Other climate-related investments have included $20m for agricultural greenhouse gas research, $31m on research into understanding climate change, $19.5m for the Afforestation Grants Scheme and $24m over four years for the Low Emission Vehicles Contestable Fund.
The Budget also allowed $18.4m in operating funding over four years to improve the biosecurity system and protect borders.
Part of this would be used to manage biosecurity risk offshore so fewer pests and diseases make it to New Zealand, Primary Industries Minister Nathan Guy said.
"A major focus will also go on lifting public awareness and participation because biosecurity is the responsibility of all New Zealanders," Guy said.
"This will involve targeted programmes to drive awareness and behaviour changes, and to meet our goal of having 90 per cent of relevant businesses actively managing pest and disease risks."
Greens: Pollution will 'only get worse'
The Green Party has hit out at the Government's environment funding, arguing it falls well short of what's needed to tackle freshwater and climate challenges.
"There is nothing in this Budget that will clean up our polluted rivers, lakes and streams, or protect our drinking water," party co-leader James Shaw said.
"A million dollars for one fund isn't going to cut it - especially when National refuses to turn pollution off at the tap.
"The Green Party will not allow one more lake or river to be polluted when in government - under National pollution will only get worse."
Shaw also slammed the Budget's climate change allocation.
"There is a paltry $4 million increase in funding to stop climate change, while there is also a $300 million increase in subsidies for polluters."
Greenpeace has also slammed the Budget - particularly its funding of agricultural irrigation schemes.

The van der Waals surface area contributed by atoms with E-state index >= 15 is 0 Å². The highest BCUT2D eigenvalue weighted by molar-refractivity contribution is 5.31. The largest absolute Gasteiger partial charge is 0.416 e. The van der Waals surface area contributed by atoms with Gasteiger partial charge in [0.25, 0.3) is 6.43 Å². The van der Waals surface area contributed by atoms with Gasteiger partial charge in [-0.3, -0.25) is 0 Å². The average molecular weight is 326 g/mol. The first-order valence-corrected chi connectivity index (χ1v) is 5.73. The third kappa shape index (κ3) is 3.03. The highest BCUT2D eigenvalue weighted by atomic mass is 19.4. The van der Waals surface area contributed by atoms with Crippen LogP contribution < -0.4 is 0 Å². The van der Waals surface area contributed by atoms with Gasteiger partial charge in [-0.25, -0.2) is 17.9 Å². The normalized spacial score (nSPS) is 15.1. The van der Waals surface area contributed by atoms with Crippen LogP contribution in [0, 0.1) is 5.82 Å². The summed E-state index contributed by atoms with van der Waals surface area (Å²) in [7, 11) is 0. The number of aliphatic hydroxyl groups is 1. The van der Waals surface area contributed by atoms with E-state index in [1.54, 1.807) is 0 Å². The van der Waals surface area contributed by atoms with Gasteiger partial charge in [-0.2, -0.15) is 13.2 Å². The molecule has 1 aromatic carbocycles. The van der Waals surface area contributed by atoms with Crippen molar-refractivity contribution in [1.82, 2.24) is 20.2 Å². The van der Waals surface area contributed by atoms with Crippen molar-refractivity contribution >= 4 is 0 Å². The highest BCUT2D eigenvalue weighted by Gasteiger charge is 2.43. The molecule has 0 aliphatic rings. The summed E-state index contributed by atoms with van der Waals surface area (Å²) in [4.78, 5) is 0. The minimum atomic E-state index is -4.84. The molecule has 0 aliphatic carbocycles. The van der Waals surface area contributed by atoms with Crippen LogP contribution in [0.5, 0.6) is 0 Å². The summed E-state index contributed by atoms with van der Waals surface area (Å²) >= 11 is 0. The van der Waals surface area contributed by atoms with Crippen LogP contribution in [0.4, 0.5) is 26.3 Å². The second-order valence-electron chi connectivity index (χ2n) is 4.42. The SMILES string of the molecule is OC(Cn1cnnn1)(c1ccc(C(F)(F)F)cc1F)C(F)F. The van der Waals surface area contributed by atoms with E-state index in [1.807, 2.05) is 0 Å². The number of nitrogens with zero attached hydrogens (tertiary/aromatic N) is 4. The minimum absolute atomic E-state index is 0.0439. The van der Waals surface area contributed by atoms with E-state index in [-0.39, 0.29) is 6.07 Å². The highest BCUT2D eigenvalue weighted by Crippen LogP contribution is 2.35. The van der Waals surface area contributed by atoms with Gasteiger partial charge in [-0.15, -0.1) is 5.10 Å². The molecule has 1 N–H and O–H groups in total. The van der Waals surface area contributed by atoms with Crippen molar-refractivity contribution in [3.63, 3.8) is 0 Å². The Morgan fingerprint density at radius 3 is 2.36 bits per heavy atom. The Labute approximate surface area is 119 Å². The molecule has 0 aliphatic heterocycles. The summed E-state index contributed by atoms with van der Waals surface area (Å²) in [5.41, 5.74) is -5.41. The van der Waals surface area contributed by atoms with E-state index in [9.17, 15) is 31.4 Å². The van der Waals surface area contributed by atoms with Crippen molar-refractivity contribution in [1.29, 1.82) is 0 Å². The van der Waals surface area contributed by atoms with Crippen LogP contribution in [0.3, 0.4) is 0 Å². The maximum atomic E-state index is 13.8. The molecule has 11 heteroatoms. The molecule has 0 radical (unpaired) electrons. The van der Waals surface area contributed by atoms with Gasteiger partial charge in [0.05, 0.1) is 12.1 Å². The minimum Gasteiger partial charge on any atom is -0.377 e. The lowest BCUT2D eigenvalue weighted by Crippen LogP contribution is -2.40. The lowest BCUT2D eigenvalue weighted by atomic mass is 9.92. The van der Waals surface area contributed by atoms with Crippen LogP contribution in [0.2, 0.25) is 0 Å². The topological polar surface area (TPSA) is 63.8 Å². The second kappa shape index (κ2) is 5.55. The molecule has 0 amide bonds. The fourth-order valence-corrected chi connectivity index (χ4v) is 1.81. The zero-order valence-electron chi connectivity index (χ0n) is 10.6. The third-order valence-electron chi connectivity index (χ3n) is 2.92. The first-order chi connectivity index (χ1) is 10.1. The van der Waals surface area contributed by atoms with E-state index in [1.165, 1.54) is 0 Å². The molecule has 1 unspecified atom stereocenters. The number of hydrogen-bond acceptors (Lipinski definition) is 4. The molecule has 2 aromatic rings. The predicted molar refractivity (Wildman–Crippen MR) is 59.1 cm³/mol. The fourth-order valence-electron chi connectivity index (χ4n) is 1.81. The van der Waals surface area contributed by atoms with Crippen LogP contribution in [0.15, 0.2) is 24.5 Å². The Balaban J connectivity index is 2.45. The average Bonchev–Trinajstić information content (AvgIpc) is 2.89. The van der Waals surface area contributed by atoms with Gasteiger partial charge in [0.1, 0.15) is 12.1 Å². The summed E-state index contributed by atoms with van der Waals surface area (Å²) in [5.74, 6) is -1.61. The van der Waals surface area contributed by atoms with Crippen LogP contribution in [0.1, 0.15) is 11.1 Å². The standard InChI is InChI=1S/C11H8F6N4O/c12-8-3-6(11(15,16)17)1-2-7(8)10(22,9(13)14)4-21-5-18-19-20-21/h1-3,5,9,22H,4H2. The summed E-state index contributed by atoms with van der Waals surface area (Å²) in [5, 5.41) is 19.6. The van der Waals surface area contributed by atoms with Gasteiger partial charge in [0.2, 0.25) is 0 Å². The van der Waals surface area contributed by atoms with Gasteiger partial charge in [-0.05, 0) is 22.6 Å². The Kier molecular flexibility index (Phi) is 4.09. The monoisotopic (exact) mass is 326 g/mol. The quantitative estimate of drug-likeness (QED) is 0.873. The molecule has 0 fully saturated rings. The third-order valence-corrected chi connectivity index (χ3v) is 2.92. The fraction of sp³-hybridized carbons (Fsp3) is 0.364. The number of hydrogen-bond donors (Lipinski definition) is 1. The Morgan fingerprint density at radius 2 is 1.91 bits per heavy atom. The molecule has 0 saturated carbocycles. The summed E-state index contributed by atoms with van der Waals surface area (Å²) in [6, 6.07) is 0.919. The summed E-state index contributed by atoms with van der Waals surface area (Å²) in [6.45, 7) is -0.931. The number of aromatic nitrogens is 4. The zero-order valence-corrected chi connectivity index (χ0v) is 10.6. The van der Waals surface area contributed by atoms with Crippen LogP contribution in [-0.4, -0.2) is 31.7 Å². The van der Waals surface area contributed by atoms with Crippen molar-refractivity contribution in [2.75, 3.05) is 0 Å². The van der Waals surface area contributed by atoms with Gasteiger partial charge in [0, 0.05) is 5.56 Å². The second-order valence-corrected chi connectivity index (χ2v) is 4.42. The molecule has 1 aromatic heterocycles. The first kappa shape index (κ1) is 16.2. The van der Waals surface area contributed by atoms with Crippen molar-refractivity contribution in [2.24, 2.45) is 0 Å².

"The Government has already allocated around half a billion taxpayer dollars to subsidise industrial-scale irrigation schemes around the country, which will result in more cows and more polluted rivers," executive director Russel Norman said.
"And now it has just proudly announced it will be injecting even more cash into it.
"As a very basic right I'd say New Zealanders deserve a Budget that doesn't actively fund the destruction of our culture and environment.
"If the only thing we did right now was to stop spending money on increasing pollution, it would still be hugely significant for both the climate and for our long-term economy."
WWF-New Zealand was also "really disappointed" in the Budget, campaigner David Tong said.
"There's nothing set aside for protecting Maui dolphins from extinction, when just 1 per cent of the tax cuts announced today or 1.5 per cent of the new government spending in this Budget would be enough.
"The $4 million announced for climate change mitigation is less than $1 per person over four years.
"Meanwhile, the last figures that government released showed that they subsidise fossil fuels to the tune of $40 million per year - 10 times what they're spending on climate action over four years."